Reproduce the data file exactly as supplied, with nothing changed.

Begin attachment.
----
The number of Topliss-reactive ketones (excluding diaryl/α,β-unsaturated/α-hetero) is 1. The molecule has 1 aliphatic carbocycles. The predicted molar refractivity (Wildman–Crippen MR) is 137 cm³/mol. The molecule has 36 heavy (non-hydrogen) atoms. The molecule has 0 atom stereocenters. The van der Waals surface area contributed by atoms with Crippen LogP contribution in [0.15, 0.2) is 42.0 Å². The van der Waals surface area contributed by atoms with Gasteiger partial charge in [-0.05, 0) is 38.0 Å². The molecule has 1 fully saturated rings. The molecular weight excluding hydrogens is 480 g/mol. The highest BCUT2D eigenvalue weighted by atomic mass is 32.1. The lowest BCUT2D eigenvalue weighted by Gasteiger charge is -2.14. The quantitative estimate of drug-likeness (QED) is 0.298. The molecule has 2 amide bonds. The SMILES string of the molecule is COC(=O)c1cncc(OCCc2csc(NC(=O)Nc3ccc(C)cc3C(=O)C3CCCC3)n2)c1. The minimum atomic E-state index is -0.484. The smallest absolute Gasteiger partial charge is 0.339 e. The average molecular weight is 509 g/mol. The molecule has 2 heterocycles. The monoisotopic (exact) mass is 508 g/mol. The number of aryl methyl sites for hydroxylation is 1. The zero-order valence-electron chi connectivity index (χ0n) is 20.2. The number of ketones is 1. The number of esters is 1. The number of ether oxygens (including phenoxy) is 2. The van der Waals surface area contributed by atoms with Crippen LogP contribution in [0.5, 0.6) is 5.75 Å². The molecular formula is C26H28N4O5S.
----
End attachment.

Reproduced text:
The number of Topliss-reactive ketones (excluding diaryl/α,β-unsaturated/α-hetero) is 1. The molecule has 1 aliphatic carbocycles. The predicted molar refractivity (Wildman–Crippen MR) is 137 cm³/mol. The molecule has 36 heavy (non-hydrogen) atoms. The molecule has 0 atom stereocenters. The van der Waals surface area contributed by atoms with Crippen LogP contribution in [0.15, 0.2) is 42.0 Å². The van der Waals surface area contributed by atoms with Gasteiger partial charge in [-0.05, 0) is 38.0 Å². The molecule has 1 fully saturated rings. The molecular weight excluding hydrogens is 480 g/mol. The highest BCUT2D eigenvalue weighted by atomic mass is 32.1. The lowest BCUT2D eigenvalue weighted by Gasteiger charge is -2.14. The quantitative estimate of drug-likeness (QED) is 0.298. The molecule has 2 amide bonds. The SMILES string of the molecule is COC(=O)c1cncc(OCCc2csc(NC(=O)Nc3ccc(C)cc3C(=O)C3CCCC3)n2)c1. The minimum atomic E-state index is -0.484. The smallest absolute Gasteiger partial charge is 0.339 e. The average molecular weight is 509 g/mol. The molecule has 2 heterocycles. The monoisotopic (exact) mass is 508 g/mol. The number of aryl methyl sites for hydroxylation is 1. The zero-order valence-electron chi connectivity index (χ0n) is 20.2. The number of ketones is 1. The number of esters is 1. The number of ether oxygens (including phenoxy) is 2. The van der Waals surface area contributed by atoms with Crippen LogP contribution in [0.5, 0.6) is 5.75 Å². The molecular formula is C26H28N4O5S.